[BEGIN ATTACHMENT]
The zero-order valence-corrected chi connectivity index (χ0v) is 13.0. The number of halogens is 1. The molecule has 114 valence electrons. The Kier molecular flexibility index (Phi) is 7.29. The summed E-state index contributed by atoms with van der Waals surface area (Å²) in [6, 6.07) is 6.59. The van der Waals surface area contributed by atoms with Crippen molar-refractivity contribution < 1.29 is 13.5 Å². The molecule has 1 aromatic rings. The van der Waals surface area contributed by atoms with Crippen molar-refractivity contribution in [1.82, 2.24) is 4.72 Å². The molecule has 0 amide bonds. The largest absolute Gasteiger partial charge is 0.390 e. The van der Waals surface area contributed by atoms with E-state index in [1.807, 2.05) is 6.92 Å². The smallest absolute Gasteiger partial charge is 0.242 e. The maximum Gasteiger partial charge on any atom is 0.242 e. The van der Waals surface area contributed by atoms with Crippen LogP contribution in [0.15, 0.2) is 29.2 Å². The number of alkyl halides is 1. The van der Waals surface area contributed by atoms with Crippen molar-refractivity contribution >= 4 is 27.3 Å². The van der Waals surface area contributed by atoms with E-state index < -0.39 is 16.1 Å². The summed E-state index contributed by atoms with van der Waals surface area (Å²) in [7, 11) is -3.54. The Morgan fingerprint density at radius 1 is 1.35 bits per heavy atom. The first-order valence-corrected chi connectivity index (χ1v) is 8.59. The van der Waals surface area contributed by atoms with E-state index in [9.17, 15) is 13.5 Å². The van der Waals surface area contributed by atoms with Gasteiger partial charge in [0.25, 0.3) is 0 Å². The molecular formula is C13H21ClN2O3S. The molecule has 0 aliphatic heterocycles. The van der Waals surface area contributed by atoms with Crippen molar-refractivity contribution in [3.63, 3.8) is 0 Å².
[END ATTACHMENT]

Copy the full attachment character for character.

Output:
The zero-order valence-corrected chi connectivity index (χ0v) is 13.0. The number of halogens is 1. The molecule has 114 valence electrons. The Kier molecular flexibility index (Phi) is 7.29. The summed E-state index contributed by atoms with van der Waals surface area (Å²) in [6, 6.07) is 6.59. The van der Waals surface area contributed by atoms with Crippen molar-refractivity contribution < 1.29 is 13.5 Å². The molecule has 1 aromatic rings. The van der Waals surface area contributed by atoms with Crippen molar-refractivity contribution in [1.82, 2.24) is 4.72 Å². The molecule has 0 amide bonds. The largest absolute Gasteiger partial charge is 0.390 e. The van der Waals surface area contributed by atoms with E-state index in [1.807, 2.05) is 6.92 Å². The smallest absolute Gasteiger partial charge is 0.242 e. The maximum Gasteiger partial charge on any atom is 0.242 e. The van der Waals surface area contributed by atoms with Crippen LogP contribution in [0.15, 0.2) is 29.2 Å². The number of alkyl halides is 1. The van der Waals surface area contributed by atoms with Crippen molar-refractivity contribution >= 4 is 27.3 Å². The van der Waals surface area contributed by atoms with E-state index < -0.39 is 16.1 Å². The summed E-state index contributed by atoms with van der Waals surface area (Å²) in [7, 11) is -3.54. The Morgan fingerprint density at radius 1 is 1.35 bits per heavy atom. The first-order valence-corrected chi connectivity index (χ1v) is 8.59. The van der Waals surface area contributed by atoms with E-state index in [9.17, 15) is 13.5 Å². The van der Waals surface area contributed by atoms with Gasteiger partial charge in [0.25, 0.3) is 0 Å². The molecular formula is C13H21ClN2O3S. The molecule has 0 aliphatic heterocycles. The van der Waals surface area contributed by atoms with Crippen molar-refractivity contribution in [3.63, 3.8) is 0 Å².